A leader in clinical research, Shady Grove Fertility presents key findings at the American Society of Reproductive Medicine’s 2016 Scientific Congress and Expo.
Expanding knowledge to help more patients take home a baby is the primary motivation behind the robust research program at Shady Grove Fertility. Yesterday at the American Society of Reproductive Medicine’s 2016 Scientific Congress and Expo in Salt Lake City, the physician-scientists at Shady Grove Fertility, together with their collaborators, presented a retrospective study looking at the relationship between a woman’s body mass index (BMI) and the chromosomal makeup of her embryos.
Aneuploidy is defined as an abnormal number of chromosomes and occurs more commonly in embryos from women of advanced maternal age. Chromosomal abnormalities account for a large proportion of miscarriages. Since several studies have found that obesity is also associated with an increased risk of miscarriage, researchers aimed to evaluate the relationship between obesity and aneuploidy.
Physicians at Shady Grove Fertility may suggest that losing even a small amount of weight could potentially improve the chances of success among overweight women. High body mass index (BMI) has been associated with lower pregnancy and live birth rates and higher miscarriage rates. One potential explanation is the possibility of higher rates of chromosomal abnormalities (aneuploidy) among embryos from obese and overweight women. This retrospective review of data set out to answer that question “Do overweight or obese women have an increased occurrence of chromosomally abnormal embryos?”
In this study, 1,237 fresh embryos from 267 women underwent preimplantation genetic screening (PGS) to determine their chromosomal makeup. Of the embryos in the study, 23 belonged to women classified as underweight, over 700 from women considered to be normal weight, 285 from overweight women, and 211 from obese women.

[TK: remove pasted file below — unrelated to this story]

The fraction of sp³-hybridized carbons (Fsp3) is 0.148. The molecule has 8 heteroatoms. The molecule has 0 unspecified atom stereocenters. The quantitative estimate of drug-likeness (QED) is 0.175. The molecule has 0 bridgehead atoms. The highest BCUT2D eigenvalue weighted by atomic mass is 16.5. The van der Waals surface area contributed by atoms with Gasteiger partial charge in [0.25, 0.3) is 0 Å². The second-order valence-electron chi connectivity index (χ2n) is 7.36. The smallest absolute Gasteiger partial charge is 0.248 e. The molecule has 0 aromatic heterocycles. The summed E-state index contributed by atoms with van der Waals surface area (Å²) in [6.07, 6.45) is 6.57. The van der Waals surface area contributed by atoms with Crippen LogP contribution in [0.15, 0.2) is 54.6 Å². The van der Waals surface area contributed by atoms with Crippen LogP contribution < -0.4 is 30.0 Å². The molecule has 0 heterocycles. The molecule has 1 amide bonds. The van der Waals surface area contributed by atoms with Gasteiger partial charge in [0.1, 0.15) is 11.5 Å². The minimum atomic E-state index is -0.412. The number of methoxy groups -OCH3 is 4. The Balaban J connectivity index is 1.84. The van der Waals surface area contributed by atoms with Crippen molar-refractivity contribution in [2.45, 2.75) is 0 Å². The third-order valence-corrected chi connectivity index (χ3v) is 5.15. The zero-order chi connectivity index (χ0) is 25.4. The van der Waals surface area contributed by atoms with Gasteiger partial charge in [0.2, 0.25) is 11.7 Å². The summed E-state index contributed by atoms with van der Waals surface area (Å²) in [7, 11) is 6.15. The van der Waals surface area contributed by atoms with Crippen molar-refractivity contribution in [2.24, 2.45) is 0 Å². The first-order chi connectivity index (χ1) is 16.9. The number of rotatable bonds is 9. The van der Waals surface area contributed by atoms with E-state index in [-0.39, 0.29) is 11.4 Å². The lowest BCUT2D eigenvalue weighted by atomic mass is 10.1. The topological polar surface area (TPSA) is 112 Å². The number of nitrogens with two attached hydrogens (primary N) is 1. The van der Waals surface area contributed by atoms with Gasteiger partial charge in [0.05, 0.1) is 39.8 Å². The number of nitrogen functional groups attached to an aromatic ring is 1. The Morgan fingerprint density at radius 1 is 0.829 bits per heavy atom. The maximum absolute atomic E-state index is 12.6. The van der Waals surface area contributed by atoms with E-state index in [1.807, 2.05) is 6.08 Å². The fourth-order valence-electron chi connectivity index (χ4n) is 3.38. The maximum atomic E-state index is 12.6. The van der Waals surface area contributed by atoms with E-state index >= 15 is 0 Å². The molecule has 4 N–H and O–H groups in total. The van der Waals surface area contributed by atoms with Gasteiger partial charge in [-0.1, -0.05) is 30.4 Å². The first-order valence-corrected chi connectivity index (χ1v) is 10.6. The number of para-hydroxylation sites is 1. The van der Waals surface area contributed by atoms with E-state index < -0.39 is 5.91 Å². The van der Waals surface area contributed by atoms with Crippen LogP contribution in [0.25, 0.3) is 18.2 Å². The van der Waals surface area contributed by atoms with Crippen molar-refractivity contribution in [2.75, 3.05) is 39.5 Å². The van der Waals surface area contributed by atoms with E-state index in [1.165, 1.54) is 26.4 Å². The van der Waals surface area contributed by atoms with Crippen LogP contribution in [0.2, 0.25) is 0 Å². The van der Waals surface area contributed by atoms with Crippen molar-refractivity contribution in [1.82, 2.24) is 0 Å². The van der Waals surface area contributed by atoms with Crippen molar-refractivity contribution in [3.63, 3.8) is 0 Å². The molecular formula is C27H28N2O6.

Within this sample, the rates of aneuploidy were similar for underweight, normal, and obese patients (between 60.7 percent and 59.1 percent for the three groups), and the rate for overweight women was slightly less at 55.8 percent. While the study was not able to pinpoint the exact cause for increased miscarriage rates among overweight and obese women, it suggests that aneuploidy likely does not account for it.
For patients, these findings suggest that maternal weight does not increase the chance of chromosomally abnormal embryos. Rather, the study’s authors suggest other causes like the endometrial environment could be to blame for lower successful in vitro fertilization (IVF)outcomes for obese patients.
About the 2016 ASRM Scientific Congress & Expo
The 2016 ASRM Scientific Congress & Expo is the premier scientific congress for reproductive medicine that will address state-of-the-art issues in reproductive medicine and science. Held from October 15 to 19, 2016, in Salt Lake City, UT, the theme of the 2016 Scientific Congress of the American Society for Reproductive Medicine is “Scaling New Heights in Reproductive Medicine.” The program features scientific, postgraduate, and video presentations as well as plenary lectures addressing the most pressing clinical and basic-science issues in reproductive medicine.
About Shady Grove Fertility
Shady Grove Fertility is a leading fertility and IVF center of excellence offering patients individualized care, innovative financial options, and pregnancy rates among the highest of all national centers. 2016 commemorates 25 years of Shady Grove Fertility providing medical and service excellence to patients from all 50 states and 35 countries around the world, and celebrates over 40,000 babies born. Today, 35 physicians, supported by a highly specialized team of more than 700 Ph.D. scientists, geneticists, and staff care for patients in 19 full-service offices and six satellite sites throughout Maryland, Pennsylvania, Virginia, and Washington, D.C. Shady Grove Fertility physicians actively train residents and reproductive endocrinology fellows and invest in continuous clinical research and education to advance the field of reproductive medicine through numerous academic appointments and partnerships such as Georgetown Medical School, Walter Reed National Military Medical Center, the University of Maryland, and the National Institutes of Health. More than 1,700 physicians refer their patients to Shady Grove Fertility each year. For more information, call 1-888-761-1967 or visit ShadyGroveFertility.com.
Sarah Hudson | [email protected] | 301.545.1205
Shady Grove Fertility Marketing Team